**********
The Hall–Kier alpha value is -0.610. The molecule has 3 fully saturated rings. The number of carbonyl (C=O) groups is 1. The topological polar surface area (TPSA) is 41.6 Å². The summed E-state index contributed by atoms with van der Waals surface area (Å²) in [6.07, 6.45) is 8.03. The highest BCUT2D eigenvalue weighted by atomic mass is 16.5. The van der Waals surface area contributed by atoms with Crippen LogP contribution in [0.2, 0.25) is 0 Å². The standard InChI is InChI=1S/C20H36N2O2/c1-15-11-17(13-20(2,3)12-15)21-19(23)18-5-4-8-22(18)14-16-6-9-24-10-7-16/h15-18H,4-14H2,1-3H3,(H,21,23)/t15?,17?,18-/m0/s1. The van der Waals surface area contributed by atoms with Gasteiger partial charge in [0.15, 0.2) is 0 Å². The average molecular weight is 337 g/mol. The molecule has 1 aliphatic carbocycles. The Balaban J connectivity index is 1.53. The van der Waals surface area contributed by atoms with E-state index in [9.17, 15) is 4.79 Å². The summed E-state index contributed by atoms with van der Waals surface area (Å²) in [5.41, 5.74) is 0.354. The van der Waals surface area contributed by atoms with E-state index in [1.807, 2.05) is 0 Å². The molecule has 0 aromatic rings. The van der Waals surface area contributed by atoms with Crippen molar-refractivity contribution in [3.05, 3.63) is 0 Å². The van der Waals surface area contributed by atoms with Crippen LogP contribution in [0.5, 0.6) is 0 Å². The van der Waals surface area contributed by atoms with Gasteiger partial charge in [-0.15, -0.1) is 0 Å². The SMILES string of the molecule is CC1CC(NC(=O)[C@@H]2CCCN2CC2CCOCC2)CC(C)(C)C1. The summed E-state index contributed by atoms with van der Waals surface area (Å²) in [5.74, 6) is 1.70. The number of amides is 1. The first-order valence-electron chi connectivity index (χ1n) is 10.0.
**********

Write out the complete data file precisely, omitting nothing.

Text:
The Hall–Kier alpha value is -0.610. The molecule has 3 fully saturated rings. The number of carbonyl (C=O) groups is 1. The topological polar surface area (TPSA) is 41.6 Å². The summed E-state index contributed by atoms with van der Waals surface area (Å²) in [6.07, 6.45) is 8.03. The highest BCUT2D eigenvalue weighted by atomic mass is 16.5. The van der Waals surface area contributed by atoms with Crippen LogP contribution in [0.2, 0.25) is 0 Å². The standard InChI is InChI=1S/C20H36N2O2/c1-15-11-17(13-20(2,3)12-15)21-19(23)18-5-4-8-22(18)14-16-6-9-24-10-7-16/h15-18H,4-14H2,1-3H3,(H,21,23)/t15?,17?,18-/m0/s1. The van der Waals surface area contributed by atoms with Gasteiger partial charge in [0.15, 0.2) is 0 Å². The average molecular weight is 337 g/mol. The molecule has 1 aliphatic carbocycles. The Balaban J connectivity index is 1.53. The van der Waals surface area contributed by atoms with E-state index in [9.17, 15) is 4.79 Å². The summed E-state index contributed by atoms with van der Waals surface area (Å²) in [5.41, 5.74) is 0.354. The van der Waals surface area contributed by atoms with E-state index in [1.807, 2.05) is 0 Å². The molecule has 0 aromatic rings. The van der Waals surface area contributed by atoms with Crippen molar-refractivity contribution in [3.05, 3.63) is 0 Å². The van der Waals surface area contributed by atoms with Crippen LogP contribution in [0.5, 0.6) is 0 Å². The van der Waals surface area contributed by atoms with Gasteiger partial charge in [-0.15, -0.1) is 0 Å². The SMILES string of the molecule is CC1CC(NC(=O)[C@@H]2CCCN2CC2CCOCC2)CC(C)(C)C1. The summed E-state index contributed by atoms with van der Waals surface area (Å²) in [5.74, 6) is 1.70. The number of amides is 1. The first-order valence-electron chi connectivity index (χ1n) is 10.0.